There’s gold in them thar’ space rocks, say the miners of the future. There’s also platinum, rare earth elements, and even water. Mining in space may sound like science fiction, but as the founders of two space mining companies recently told me, their plans are very real.

About 4 billion years ago, gravitational turmoil in the early Solar System bombarded the inner planets with asteroids. Astronomers call this period the Late Heavy Bombardment. Early Earth was a roiling mass of lava, and as metal-rich asteroids hit the molten surface, they sank inward to the planet’s core. That’s why Earth’s core is made of iron, and why metals like gold, silver, and platinum are relatively scarce in our planet’s crust.

“What we are mining on Earth really is mining the asteroids,” explains Naveen Jain, founder and executive chairman of Moon Express. On Earth today, he says, “the easy stuff has been mined, and now you have to continue digging deeper and deeper and deeper.” Indeed, what we aim to mine on asteroids isn’t so different from what we mine on Earth.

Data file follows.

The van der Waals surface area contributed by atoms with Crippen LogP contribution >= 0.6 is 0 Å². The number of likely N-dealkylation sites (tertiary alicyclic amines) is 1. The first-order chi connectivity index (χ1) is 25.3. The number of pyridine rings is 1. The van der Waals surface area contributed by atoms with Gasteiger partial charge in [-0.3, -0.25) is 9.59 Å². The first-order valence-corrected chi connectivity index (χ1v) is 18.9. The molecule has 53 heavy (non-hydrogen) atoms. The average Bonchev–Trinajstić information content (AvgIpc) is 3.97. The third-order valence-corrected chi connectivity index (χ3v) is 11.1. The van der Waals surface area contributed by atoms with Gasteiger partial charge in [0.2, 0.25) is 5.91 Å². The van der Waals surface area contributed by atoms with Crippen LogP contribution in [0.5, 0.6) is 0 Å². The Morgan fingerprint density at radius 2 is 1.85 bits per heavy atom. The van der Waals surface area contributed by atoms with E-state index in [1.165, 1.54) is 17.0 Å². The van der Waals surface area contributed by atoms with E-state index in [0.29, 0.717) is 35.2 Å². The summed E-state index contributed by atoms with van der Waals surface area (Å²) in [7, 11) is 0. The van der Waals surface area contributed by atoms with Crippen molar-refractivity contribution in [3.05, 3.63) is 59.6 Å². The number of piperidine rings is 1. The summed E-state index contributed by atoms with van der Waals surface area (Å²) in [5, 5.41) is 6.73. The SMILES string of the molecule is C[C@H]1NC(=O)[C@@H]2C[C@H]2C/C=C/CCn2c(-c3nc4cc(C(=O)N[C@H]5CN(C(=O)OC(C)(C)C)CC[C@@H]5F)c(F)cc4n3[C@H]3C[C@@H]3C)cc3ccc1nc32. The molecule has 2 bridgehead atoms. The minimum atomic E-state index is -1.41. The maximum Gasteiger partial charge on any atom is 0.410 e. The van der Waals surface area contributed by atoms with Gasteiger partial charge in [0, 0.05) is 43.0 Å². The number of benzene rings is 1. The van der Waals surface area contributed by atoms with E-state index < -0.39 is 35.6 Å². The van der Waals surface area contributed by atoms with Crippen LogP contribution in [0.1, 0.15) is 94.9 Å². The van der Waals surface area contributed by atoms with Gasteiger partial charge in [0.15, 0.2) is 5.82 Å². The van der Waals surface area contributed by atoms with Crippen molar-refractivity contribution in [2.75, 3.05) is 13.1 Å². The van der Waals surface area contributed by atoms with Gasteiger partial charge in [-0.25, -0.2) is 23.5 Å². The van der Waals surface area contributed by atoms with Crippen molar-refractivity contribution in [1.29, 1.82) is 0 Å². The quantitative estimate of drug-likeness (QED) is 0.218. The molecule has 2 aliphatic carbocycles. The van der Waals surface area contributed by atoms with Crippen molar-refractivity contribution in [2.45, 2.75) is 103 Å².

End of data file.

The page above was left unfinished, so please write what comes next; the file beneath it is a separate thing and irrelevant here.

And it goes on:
The asteroids still orbiting the Sun are made of the same materials as the ones that made up the Late Heavy Bombardment. Their highest concentration is in the Asteroid Belt, a band that lies between the orbits Mars and Jupiter, but there are plenty of asteroids whose orbits carry them much closer to Earth. Astronomers call them “near-Earth objects,” and Chris Lewicki, president and chief engineer of Planetary Resources, says they’re the best place to start space mining. Planetary Resources will test its Arkyd 3 prospecting satellite in orbit later this summer, and plans to start commercially mining asteroids by the early 2020s.

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